Astronomer Robert Wilson lifted his fingers to make air quotes around “problem.” The Nobel laureate’s problem occurred 50 years ago and would help explain the origins of the universe. In fact, it turned out to be the echo of the Big Bang from 13.7 billion years ago, which Wilson detected through a massive, horn-shaped antenna.
Working at Bell Labs in Holmdel, N.J., Wilson and colleague Arno Penzias “were measuring thermal noise, and our measurements showed a problem. The antenna had almost twice as much noise as it was supposed to. It was a real disappointment.” He went on, “In retrospect, it was the first evidence we’ve ever had for cosmic background radiation.”
Wilson’s recollection came as part of a program titled “50 Years After the Discovery of the Big Bang” Thursday at the Harvard Smithsonian Center for Astrophysics (CfA). He was joined by Avi Loeb and Robert Kirshner, both of Harvard, and Alan Guth of Massachusetts Institute of Technology (MIT).
The Nobel-winning “discovery” took months to fully understand, Wilson said. “There was no ‘Aha!’ moment,” he told the crowd at Phillips Auditorium, “just a long period of getting to the bottom of our problem. We tried everything we could to explain this noise, and we ruled out most explanations.”
Wilson had a list of prime suspects for the antenna noise. Urban interference from New York City? No, he determined, because the radio hiss was the same in every direction. Other possible explanations ranged from pigeon droppings to a nuclear detonation.
Eventually, Wilson and Penzias contacted a Princeton physicist named Robert Dicke, who had been researching the Big Bang theory and found that the residue of the event should take the form of low-level background radiation. It turned out that Wilson’s “noise problem” wasn’t pigeons at all, but a signal from the beginning of the universe. “Arno and I were very happy to have an explanation,” Wilson said.
Important questions remained. For example, what force propelled the Big Bang? MIT’s Guth spoke about the expansion of the universe. “The region destined to become our present universe was once about the size of a marble,” he said. The force that began propelling the Big Bang’s expansion — “inflation” — was a repulsive form of gravity, something explained by particle physics. “Inflation is a possible answer to the question of what propelled the gigantic expansion of the Big Bang,” Guth said.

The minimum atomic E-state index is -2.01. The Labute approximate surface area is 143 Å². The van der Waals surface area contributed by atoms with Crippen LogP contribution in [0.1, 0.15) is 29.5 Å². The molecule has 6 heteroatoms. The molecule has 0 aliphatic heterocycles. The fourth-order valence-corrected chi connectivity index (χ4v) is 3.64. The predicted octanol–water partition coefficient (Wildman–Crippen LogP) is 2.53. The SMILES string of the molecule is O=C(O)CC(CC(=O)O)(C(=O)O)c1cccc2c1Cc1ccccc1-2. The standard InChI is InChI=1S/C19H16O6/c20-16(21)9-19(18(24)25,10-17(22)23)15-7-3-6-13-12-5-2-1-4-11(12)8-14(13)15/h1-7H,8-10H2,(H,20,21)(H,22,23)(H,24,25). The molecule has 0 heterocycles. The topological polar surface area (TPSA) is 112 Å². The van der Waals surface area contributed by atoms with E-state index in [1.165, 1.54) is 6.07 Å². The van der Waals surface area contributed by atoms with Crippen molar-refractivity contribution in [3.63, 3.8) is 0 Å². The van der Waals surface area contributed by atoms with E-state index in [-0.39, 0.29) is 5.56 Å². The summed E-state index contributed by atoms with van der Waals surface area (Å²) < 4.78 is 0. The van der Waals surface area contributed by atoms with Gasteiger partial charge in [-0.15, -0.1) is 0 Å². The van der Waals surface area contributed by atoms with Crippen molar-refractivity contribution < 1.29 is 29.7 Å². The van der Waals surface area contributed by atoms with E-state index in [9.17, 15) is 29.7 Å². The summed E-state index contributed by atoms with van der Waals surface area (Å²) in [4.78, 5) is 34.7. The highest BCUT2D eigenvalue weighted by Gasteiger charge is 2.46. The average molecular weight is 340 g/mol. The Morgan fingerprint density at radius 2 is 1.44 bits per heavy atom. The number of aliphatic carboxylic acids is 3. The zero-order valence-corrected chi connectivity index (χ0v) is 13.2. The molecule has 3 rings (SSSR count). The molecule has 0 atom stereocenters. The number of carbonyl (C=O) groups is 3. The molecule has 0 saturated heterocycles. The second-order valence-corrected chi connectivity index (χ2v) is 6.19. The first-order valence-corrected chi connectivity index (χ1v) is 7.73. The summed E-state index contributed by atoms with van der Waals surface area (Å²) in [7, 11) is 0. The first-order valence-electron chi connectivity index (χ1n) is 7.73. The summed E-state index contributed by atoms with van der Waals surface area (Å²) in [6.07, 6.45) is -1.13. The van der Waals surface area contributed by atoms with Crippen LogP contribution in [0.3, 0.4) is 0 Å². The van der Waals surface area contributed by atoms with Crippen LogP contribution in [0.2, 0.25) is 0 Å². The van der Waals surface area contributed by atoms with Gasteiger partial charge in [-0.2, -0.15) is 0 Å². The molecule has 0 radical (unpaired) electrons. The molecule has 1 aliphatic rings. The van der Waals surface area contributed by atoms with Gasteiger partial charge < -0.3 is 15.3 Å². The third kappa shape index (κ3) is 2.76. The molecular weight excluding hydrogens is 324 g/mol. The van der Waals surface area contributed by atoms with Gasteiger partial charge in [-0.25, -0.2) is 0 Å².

Kirshner, the Clowes Professor of Science, offered a look at our “accelerating universe,” explaining that the farther objects are from us, the faster they’re moving away. To illustrate, he asked the audience to imagine that he could magically double the size of Phillips Auditorium. Lifting his arms like a sorcerer casting a spell, he said: “The person sitting next to you would now be two chairs away, but people sitting four chairs away will have moved eight chairs away.
“And not because they know anything bad about you,” he quipped.
Loeb, the Frank B. Baird Jr. Professor of Science, closed the discussion with big questions about the future of our universe. Distant galaxies will accelerate away from us faster than the speed of light, thus rendering them unobservable. “Eventually, we will lose sight of the evidence for the Big Bang, so we’ll have books describing it but won’t be able to verify it,” he said. “So will cosmology then become just like religion, based on belief only?” The question was left to linger.
The program was an entry in the CfA’s Observatory Nights series, whose wider goal, said grad student Courtney Dressing, “is to bring astronomy to the public. We’re trying to inspire young people and adults to continue learning about our universe. We try to design talks that appeal both to first-time attendees and experienced amateur astronomers.”
The next Observatory Night, March 20 at 7:30 p.m., will feature Dava Sobel, author of “A More Perfect Heaven: How Copernicus Revolutionized the Cosmos.”